44529Re: [evol-psych] Article: The secrets of animal attraction
- Jul 31, 2006
Robert Karl Stonjek wrote:
Merely identifying the existence of these particular odour receptors in humans does not prove that humans use this particular form of olfaction to seek out mates. But desperate females can test the theory by carrying, on their person, an ovulating rodent - rumour has it that the most attractive mates turn out to be rats anyway.
Comparatively speaking, merely stating that humans are primarily visual creatures, does not prove that humans use any form of visual input to seek out mates. Desparate (e.g., ovulatory) human females could, however, test this visual theory. Approach a good-looking potential mate, evaluate his genetically coded individual scent signature, and decide what to do, knowing that he may turn out to be a "rat". But what if the human female ignores her decision making process and behaves like any other mammalian female who finds a male with a "fit" scent signature. In this case, the unconscious affect of the fit male's pheromones on her behavior will be driven by demonstrable effects of pheromones on hormones. These effects are first manifest by gene activation in cells of tissue in the brain --an organ that is part of any organ system involved in behavior. Given the demonstrable effects of human pheromones on the aforementioned 5-step gene-cell-tissue-organ-organ system pathway that links sensory cues from our social environment to our sexual behavior, sarcasm or humor seem inappropriate. Such uniquely human commentary might be more appropriate when researchers report on any aspect of visually perceived human physical attraction that cannot be explained by olfactory/pheromonal conditioning of the human female's visual response. Merely starting with the number of genes coding for the receptors required, or how the genetic diversity allows for the species-specific response might be sufficient to stall research on the significance of visual input as compared to olfactory/pheromonal input. Running up against the "brick wall" of no direct connection between visual input and our neuroendocrine system is another problem. Innate sex differences in the signal and in the processing of the signal are also largely ignored when people choose to accept the visual theory, as is the neuronal plasticity that allows for extremely subtle (e.g., genetically determined) differences in the response . Perhaps this is one reason that the picture of the swans was used in the article. I think that people are more likely to buy into the visual model if examples from avian species are used, at least until they learn a little about pheromones in birds. Meanwhile, sarcasm and humor help to ensure that few people will be inspired to learn anything more about neuroscience, genetics, immunology, or more generally, the biological basis of mammalian, including human, sexual behavior.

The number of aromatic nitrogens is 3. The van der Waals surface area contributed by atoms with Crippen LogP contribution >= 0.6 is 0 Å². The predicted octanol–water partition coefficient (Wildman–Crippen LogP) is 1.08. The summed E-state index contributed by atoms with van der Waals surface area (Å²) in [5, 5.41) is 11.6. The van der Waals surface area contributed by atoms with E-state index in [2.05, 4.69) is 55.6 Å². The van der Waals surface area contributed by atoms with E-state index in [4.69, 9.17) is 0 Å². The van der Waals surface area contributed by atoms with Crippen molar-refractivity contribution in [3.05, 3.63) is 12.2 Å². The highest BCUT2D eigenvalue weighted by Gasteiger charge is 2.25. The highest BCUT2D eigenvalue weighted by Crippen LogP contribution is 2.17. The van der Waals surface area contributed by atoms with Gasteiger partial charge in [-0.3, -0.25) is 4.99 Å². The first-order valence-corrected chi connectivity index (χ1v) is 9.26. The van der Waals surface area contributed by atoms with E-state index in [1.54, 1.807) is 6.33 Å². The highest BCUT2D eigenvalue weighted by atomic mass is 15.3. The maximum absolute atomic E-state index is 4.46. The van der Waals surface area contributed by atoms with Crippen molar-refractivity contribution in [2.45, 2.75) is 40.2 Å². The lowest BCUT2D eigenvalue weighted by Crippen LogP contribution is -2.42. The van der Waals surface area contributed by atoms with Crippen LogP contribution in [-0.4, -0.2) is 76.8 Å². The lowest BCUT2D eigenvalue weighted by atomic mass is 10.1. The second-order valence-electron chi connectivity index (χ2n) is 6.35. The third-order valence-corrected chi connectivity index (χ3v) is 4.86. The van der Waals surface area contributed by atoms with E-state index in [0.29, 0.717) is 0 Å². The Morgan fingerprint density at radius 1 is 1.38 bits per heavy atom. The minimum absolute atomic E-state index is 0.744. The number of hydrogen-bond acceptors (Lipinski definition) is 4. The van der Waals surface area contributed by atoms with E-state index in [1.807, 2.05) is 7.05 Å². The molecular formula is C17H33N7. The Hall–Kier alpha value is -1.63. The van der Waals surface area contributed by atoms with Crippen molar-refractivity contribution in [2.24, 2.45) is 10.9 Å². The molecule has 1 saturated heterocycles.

The secrets of animal attraction
Biologists have found evidence that people can sniff out the chemical signals of sexual attraction.Many animals respond to chemical sex signals, or pheromones
A US team has discovered a new class of receptors used by mice to detect pheromones, the sex hormones released by a potential mate.
The gene for the receptors is also found in humans, suggesting that they too may be influenced by chemicals used in the dating game.
The findings are published in the online edition of the journal Nature.
Mice, like other mammals, can detect many different odours using receptors attached to special cells in the lining of the nose.
When an odour locks on to the receptor, a signal is sent to a processing centre in the brain, which perceives it as a specific smell.
Mammals have as many as 1,000 different odour receptors, giving them the ability to detect and discriminate a wide range of smells.
Now, researchers have discovered a new family of receptors that are located in the nasal lining of the mouse. These respond to volatile natural chemicals called amines, which are derivatives of ammonia.
The receptors, known as trace amine-associated receptors (TAAR), detect several chemicals present in the urine of mice, including one linked to stress and another thought to be a mating signal.
The gene that codes for the receptor is found not only in mice but in fish and humans, suggesting that the behaviour of a diverse group of animals is influenced by pheromones.
The sensory receptors were tracked down by Dr Linda Buck and Dr Stephen Liberles of the Fred Hutchinson Cancer Research Center in Seattle, Washington, US.
Dr Buck won the 2004 Nobel Prize in Physiology or Medicine for her discoveries on odour receptors and the organisation of the olfactory system.
Robert Karl Stonjek
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